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Domestic Violence -- What To Do, and How to File?

FAQ about Protection Orders

How can I get a protection order?

You can ask for a protection order if you have been a victime of a crime of domestic violence, stalking, sexual assault, or financial abuse.  

Forms and instructions for reqesting protection orders are available online and from your local domestic violence shelter.

You can request an initial ex parte protection order, which can go into effect immediately, without a hearing, for 20 days. The court will then schedule a long-term hearing, providing you with a chance to explain why you need a long term (one year) protection order. Your abuser will have the opportunity to appear and argue against the order.

If the order is granted, it can order your abuser to stay away from you, your home, your work, and other places you are likely to be. A protection order can prohibit all forms of contact or monitoring of your actions, and temporarily address child custody and support.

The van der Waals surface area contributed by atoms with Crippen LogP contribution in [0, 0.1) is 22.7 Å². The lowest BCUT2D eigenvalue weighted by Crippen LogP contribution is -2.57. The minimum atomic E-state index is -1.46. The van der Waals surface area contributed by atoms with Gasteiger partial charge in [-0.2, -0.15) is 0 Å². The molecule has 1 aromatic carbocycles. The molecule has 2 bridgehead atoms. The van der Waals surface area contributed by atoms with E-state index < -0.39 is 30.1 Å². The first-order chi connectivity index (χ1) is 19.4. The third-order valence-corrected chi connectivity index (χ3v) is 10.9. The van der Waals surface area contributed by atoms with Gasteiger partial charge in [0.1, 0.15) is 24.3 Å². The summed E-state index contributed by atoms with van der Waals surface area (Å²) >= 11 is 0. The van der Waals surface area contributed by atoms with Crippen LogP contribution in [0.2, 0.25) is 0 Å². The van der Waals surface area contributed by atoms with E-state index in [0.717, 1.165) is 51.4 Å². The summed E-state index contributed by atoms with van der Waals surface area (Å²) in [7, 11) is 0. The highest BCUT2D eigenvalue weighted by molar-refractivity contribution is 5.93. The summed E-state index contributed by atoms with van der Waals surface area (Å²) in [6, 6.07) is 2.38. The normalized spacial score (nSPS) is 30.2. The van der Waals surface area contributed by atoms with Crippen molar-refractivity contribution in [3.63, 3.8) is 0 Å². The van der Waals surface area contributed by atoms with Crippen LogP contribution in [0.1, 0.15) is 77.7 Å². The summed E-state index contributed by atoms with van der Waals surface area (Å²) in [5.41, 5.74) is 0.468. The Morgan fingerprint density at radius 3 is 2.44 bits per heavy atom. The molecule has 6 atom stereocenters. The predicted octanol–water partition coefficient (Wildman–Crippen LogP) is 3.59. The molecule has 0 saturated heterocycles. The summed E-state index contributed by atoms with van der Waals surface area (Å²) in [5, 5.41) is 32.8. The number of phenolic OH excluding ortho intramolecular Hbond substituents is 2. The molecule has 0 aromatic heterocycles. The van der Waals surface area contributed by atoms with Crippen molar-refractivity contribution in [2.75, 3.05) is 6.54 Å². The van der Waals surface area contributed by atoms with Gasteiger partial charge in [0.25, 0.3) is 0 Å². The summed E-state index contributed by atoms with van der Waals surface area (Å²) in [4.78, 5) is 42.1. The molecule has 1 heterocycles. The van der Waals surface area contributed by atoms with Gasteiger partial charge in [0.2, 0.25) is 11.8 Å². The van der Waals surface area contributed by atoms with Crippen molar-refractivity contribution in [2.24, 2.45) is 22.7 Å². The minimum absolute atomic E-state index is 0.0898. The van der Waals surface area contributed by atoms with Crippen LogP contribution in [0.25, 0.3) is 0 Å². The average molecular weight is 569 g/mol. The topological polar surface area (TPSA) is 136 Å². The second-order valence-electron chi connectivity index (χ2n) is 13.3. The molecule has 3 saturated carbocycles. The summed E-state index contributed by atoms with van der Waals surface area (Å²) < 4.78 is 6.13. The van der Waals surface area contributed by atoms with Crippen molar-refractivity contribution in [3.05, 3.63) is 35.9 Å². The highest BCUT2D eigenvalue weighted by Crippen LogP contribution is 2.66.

Can I get a protection order for my children?

If your children were direct victims of a crime of domestic violence, you can request a protection order on their behalf. However, this is very difficult to do unless you personally witnessed the incident of violence. If not, you are putting your children in the position of testifying against their abuser in Court. Many judges will not allow children to participate in these proceedings, particularly if they feel it would be harmful for them to do so.

My English is not good when I am upset or nervous, may I request a translator?

Yes. The Court system is obligated to provide you with a translator during any domestic violence hearings. It is important that you request one as soon as possible to provide the Court with enough time to locate an appropriate translator and avoid delaying your hearing. 

I have a protection order from another state, do I have to request a new one?

No. You can register the out-of-state order with the local Court.

Do I need a lawyer?

Most protection order hearings are conducted without lawyers. The Court Sytem provides instructions on how to represent yourself through this process, though you may retain an attorney to represent you.

If your abuser brings an attorney to the long-term hearing, you may request a continuance so that you have time to find your own attorney. 

Last Review and Update: Nov 30, 2004